Singer-Songwriter Ben Draiman – Unsigned Q&A

BEN DRAIMAN Press Photo 2

Ben Draiman was born and raised and Chicago, Illinois and has been a singer-songwriter as well as pianist from the young age of 13 years old. You might be familiar with the last name as he comes from a family of musicians, most notably his older brother David Draiman from DISTURBED. Heavily influenced by a wide variety of music and styles, his music can best be described as strong, emotional, melodic rock, fusing the softness of the piano alongside the intensity and roughness of electric guitar. Ben is now residing in Israel and will be coming to the United States for some shows in early February in Houston, Corpus Christi and San Antonio.


Substream recently chatted with Ben regarding his solo project, living in Israel, and more! Read on.


Substream Magazine: What influenced you to create a solo project?

Ben Draiman: I originally started out doing acoustic shows singer/songwriter style in local bars until one day I was approached by 2 producers who wanted to record a single with me. I had been unable to find musicians to start a band with so the idea that was presented, which consisted of using session musicians really appealed to me. In retrospect, I’d rather have been in a band then be a solo artist. I find it especially challenging and limiting to be entirely on my own. But I guess we don’t always have choice.  The single, “Soon Enough” did better than I had ever dreamed, even charting on 94X in British Columbia in 2011, so after that I just continued with the same format. If ain’t broken why fix it?


SM: The music itself sounds pretty old school. Very mature, but powerful. What made you decide to go down this musical path, as opposed to a more popular or extravagant one?

BD: I’m not entirely sure what you mean. I honestly believe it should come down to good songwriting first and foremost. I feel sometimes these days way too much effort is spent on production, at times at the expense of solid songwriting. Good hooks are good hooks no matter how you produce them. I went with what my producers felt was best at the time and I was extremely pleased with the result. I felt it very nicely combined the various elements in my music.


SM: Why should fans check you out?

BD: I think my music offers fans something more than simply just entertainment. Many fans have expressed to me how deeply affected they were by the music. It turned into a very therapeutic experience for them, connecting to it on a very deep level. This is what my music has always been about for me and I was extremely pleased to see that others experienced it in such a way as well.


SM: Do you feel there a lot of pressure to succeed, especially considering who your brother is?

BD: I think everyone has a very different definition of success. For me it’s not about numbers. I’m happy to play to any sized crowd as long as they are engaged in what I’m doing. In fact, I’d rather play to 10 engaged listeners than to 100 who aren’t so interested. It’s about connecting for me and sharing my music with others that will appreciate it. I’ve been overwhelmed by the response so far. I very frequently get comments from fans that contain various stories about how the music has played a role in their lives. One fan, for example, was dealing with a great deal of trauma in her family and life and told me that my music was one of the few things that could get her through it. Her favorite song of mine is “Overcome” for that very reason. It made such an impact on her that she tattooed it on her right arm. That for me makes everything worth it and is far more valuable than amount of money or otherwise defined “fame.”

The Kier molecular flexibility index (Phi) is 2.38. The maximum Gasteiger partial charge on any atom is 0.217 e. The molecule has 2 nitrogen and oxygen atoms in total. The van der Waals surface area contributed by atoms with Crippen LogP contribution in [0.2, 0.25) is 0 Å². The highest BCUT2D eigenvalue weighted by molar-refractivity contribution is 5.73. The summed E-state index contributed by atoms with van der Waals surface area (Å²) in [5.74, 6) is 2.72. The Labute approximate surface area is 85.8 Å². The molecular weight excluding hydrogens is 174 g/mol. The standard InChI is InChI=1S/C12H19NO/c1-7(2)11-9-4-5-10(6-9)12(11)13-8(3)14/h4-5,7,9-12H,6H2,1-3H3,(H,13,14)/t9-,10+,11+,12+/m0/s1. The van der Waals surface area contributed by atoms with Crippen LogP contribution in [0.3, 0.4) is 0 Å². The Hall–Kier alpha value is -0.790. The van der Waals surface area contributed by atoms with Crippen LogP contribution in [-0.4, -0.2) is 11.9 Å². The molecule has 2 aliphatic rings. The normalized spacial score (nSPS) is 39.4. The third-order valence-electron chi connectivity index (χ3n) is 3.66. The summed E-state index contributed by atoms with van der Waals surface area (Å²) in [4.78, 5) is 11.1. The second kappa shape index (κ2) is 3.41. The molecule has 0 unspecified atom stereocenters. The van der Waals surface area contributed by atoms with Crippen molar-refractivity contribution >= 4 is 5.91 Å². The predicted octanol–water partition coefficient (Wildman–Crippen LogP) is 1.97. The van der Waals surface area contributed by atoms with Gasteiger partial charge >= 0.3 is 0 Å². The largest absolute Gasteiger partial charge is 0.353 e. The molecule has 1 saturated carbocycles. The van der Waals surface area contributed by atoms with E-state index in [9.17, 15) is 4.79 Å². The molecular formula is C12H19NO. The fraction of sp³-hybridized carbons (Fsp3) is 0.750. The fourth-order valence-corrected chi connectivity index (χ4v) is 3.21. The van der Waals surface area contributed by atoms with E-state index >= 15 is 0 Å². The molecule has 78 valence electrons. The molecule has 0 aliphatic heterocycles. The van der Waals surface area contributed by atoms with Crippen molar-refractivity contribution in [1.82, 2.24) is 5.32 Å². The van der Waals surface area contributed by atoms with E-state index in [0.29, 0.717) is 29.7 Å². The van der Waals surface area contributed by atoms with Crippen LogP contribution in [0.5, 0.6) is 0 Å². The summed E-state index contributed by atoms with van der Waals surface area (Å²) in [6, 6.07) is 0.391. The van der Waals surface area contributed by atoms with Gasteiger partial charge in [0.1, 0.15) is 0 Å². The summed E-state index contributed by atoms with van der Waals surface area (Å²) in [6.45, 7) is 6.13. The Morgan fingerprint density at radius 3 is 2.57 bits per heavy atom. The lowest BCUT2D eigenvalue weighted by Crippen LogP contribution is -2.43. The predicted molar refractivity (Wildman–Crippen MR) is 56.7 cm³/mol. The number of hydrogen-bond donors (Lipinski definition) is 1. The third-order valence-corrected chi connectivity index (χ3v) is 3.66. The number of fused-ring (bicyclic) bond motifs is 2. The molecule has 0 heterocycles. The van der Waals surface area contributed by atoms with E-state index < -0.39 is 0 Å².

SM: What’s the music scene and culture like in Israel?

BD: Believe it or not, we have plenty of artists out here who sing in English. Many want to reach the international market, as the market in Israel is rather tiny. The rock scene is also relatively small and many try to combine other elements, such as Middle-Eastern music into their songs to try to create a unique song but their main influence is without question Western Music. Tribute shows from anything from Metallica, Pearl Jam, and Avenged Sevenfold to Pink Floyd and Queen are extremely popular. There is little to no media support for unknown bands, which is highly unfortunate and makes publicizing shows and “breaking” bands that much more difficult.


SM: You have a few shows in the US coming up, how are you preparing for those?

BD: I’m actually in the middle of the run. The first 2 shows in Houston went extremely well and I had a blast! Looking forward to the next 2 shows in San Antonio Feb. 14 at Fitzgerald’s, and Corpus Christi Feb 15 at Theo’s Billiards.


SM: Your EP, The Past Is Not Far Behind is out, what can you tell fans about this EP – music and lyric-wise?

BD: The concept for the album is basically Rock Ballads. The kind of stuff you’d hear occasionally on a Bon Jovi or Def Leppard album but in this case it’s the entire album. The lyrics are for the most part stories about experiences I’ve had, losses I’ve endured, as well as the stories of others. Much is rooted in existential philosophy, but I doubt anyone will notice.


SM: What do you hope to succeed in the coming months?

BD: I’d certainly like my fan base to grow and to have my music continue to affect people all over the world. I’d also like the opportunity to play more venues. It would certainly be nice to have a bit more press as well.


SM: Anything else you would like our readers to know?

BD: I take great pride in interacting with fans so if you check out the music and like it ( feel free to hit me up on facebook and twitter. I generally respond to messages when people take the time to write me.